HELPING YOURSELF TO A NEW YEAR

Every year I buy myself my new diary and for the last ten years or so I have looked for a diary that will not only have adequate room to record my appointments etc., but which will also inspire me or make me smile on a regular basis.  I have had diaries liberally sprinkled with quotes, with affirmations and with inspirational art but three years ago I bought myself A Fearless Woman Diary which has words and art by Jeannine Roberts Royce.  I have bought it every year since.  2013’s cover is emblazoned with the following words

A Fearless Woman….. she waits for no one.  She honours and celebrates who she is becoming.  She is the one she has been waiting for.”

I turned 50 last year and more than ever I am convinced that life is a journey into oneself.  Although I have been working hard on healing myself and on a personal quest for inner peace for over ten years now, I am still learning, still doing the work.  And so every year in January I peruse the Self Help shelves in order to see if I can find some new book which may assist me in my ‘work’ on myself.

This year Dubray Bookshops have helpfully gathered some new self help books together in a section called ‘You Can Change Your Life’.  This section is also on their website here.

So just for you I have chosen a couple of new possibilities together with some of my old favourites to hopefully inspire you to continue on working to be the best version of you that you can be!

I am delighted that my favourite of the new crop of self help books is an Irish publication, From Ordinary to Extraordinary (How To Live An Exceptional Life) by Brian Colbert and published by Gill & McMillan.

What initially caught my eye about this book was in the blurb on the back which states “this book will teach you how to reprogramme your mind for success.”  I firmly believe that our minds are the final frontier and are key to improving our lives in so many ways.  I also liked the fact that Colbert draws on psychology, sociology, Shamanism, Taoism, Buddhism and NLP in this book because I don’t believe that any one discipline can provide us with all the answers, no more than one book can.

Colbert talks about ‘mastering your mood’, ‘lightening up’ and says that ‘behaviour is what we do, and not who we are.’  He also has a section on ‘minding your language’.  The text also contains plenty of simple short exercises aimed at helping you design your own plan for changing your life.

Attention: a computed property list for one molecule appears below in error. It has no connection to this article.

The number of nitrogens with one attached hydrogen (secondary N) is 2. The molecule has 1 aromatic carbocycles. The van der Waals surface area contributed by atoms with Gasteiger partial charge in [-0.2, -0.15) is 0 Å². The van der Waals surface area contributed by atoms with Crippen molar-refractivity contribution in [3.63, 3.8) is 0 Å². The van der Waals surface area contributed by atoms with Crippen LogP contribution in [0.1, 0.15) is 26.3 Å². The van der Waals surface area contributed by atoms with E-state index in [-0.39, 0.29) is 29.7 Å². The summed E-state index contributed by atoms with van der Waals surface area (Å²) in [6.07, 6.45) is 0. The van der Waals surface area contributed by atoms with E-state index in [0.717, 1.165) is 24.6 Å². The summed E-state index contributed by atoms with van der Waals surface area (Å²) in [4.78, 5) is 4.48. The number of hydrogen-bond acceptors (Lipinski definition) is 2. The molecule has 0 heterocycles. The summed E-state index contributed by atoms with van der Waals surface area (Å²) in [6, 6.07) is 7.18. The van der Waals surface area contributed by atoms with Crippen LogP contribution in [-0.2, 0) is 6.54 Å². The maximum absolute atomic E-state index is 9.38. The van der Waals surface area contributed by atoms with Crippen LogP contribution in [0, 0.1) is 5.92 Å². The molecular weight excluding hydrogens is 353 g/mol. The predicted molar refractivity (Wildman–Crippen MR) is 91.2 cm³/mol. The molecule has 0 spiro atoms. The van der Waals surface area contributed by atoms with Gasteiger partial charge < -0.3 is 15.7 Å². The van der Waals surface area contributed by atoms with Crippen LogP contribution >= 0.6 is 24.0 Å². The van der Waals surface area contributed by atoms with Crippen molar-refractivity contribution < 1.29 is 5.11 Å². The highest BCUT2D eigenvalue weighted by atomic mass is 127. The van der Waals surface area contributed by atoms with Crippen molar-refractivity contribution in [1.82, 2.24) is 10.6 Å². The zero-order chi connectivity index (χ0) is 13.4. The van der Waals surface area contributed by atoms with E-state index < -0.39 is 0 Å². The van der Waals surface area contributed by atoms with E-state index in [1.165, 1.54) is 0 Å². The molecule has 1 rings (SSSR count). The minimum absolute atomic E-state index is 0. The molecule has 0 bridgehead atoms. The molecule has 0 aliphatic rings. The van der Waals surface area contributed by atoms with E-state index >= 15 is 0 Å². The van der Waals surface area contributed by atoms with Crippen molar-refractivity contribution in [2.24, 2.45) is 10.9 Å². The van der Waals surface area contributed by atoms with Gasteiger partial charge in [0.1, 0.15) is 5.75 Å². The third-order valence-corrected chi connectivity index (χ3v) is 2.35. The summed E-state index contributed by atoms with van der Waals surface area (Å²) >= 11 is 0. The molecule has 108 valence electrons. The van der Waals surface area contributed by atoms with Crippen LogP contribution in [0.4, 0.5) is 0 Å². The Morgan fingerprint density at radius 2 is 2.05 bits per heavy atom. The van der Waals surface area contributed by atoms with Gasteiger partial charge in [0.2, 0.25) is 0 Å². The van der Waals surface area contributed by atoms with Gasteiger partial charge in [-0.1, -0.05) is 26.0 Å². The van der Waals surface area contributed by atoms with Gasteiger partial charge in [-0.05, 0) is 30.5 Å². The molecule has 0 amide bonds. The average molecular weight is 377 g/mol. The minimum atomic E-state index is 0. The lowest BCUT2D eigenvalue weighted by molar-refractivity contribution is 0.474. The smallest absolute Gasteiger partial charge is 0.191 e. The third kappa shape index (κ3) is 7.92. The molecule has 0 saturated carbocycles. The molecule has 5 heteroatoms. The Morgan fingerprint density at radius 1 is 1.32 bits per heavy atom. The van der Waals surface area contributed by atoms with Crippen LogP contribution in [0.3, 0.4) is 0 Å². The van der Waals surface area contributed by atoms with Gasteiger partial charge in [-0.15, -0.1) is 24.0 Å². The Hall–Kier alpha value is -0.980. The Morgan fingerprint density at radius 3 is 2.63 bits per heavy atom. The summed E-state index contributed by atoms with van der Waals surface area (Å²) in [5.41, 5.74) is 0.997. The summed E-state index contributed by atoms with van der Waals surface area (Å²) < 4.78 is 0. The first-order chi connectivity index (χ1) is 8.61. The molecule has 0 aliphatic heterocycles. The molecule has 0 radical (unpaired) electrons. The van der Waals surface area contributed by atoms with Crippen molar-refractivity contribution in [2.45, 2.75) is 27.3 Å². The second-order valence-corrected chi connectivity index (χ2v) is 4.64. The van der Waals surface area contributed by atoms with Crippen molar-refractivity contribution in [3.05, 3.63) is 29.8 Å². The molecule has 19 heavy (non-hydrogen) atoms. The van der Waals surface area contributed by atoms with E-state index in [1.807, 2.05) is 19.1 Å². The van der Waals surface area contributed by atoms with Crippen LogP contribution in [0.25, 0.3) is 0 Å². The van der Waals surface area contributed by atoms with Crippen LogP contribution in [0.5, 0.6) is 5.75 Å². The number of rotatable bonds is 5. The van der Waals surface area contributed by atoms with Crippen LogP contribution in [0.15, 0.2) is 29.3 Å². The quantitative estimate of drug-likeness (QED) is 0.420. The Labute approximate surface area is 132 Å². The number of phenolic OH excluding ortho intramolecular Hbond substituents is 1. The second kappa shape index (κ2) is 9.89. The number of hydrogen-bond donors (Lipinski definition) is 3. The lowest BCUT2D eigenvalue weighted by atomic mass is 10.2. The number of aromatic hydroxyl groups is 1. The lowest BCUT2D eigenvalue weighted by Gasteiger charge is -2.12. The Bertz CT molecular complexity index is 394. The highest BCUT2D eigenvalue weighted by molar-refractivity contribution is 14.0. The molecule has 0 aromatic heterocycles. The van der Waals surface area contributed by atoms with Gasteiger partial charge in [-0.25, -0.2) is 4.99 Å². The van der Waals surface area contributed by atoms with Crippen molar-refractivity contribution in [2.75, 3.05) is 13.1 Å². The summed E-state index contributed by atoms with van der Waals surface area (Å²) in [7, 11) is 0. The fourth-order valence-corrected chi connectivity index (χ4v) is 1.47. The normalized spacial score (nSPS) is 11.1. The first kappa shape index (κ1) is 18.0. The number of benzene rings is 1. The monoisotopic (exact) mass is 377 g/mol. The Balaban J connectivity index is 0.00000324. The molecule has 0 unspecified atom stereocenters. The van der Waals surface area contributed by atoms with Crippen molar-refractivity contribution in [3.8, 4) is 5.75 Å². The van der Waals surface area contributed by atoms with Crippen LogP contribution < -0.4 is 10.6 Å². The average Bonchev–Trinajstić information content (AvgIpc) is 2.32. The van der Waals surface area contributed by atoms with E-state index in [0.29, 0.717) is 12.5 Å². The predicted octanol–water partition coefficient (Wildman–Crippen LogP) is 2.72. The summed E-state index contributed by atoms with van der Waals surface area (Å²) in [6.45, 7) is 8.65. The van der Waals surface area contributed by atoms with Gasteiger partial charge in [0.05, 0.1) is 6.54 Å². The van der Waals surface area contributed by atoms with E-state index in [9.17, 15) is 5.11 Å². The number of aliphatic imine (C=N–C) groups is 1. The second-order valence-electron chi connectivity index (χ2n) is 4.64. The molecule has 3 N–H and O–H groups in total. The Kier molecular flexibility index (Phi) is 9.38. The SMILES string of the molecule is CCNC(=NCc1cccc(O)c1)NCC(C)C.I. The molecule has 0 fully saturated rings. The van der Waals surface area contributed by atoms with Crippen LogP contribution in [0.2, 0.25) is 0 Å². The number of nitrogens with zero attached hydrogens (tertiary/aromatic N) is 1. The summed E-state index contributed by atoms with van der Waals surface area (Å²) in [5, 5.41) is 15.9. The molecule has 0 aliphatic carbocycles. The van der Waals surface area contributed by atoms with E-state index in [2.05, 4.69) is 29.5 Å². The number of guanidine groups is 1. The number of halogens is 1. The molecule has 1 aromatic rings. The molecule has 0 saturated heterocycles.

All of which ring my bell and is why I think this book is well worth exploring further.

In a similar vein is the book ‘You Can Change Your Life’ by Rob Yeung and published by Pan McMillan.

On the first page of this book is the quote by Henry David Thoreau “things do not change – we change” and this is a theme that is explored by the author Rob Yeung.  He makes the point that change will only occur if you really want to change.  This is hugely important to anyone who does want to improve their life.  You can buy every book in the shop, go to every workshop there is but the only person who can change your life is you!  And you must want to change and do the work.

Other themes explored include the power of visualisation and resilience (or how to keep going when things go wrong).

All in all this is a similar type book to Brian Colberts and if you were torn between the two I would rate Colberts as better.

Flagging Depression by Dr Harry Barry is published by Liberties Press and is not a new release but was a book that was recommended to me as being a goodie.  Dr Barry is a GP from Louth with a particular interest in mental health and he has written a series of books on the subject.

What I like about this (along with his great happy sounding name) is that it is written in a clear, simple, non jargon style.  The book begins with a very clear explanation of what depression is… something which will help not only those who suffer from the condition but those of us who may have a friend or family member who is afflicted.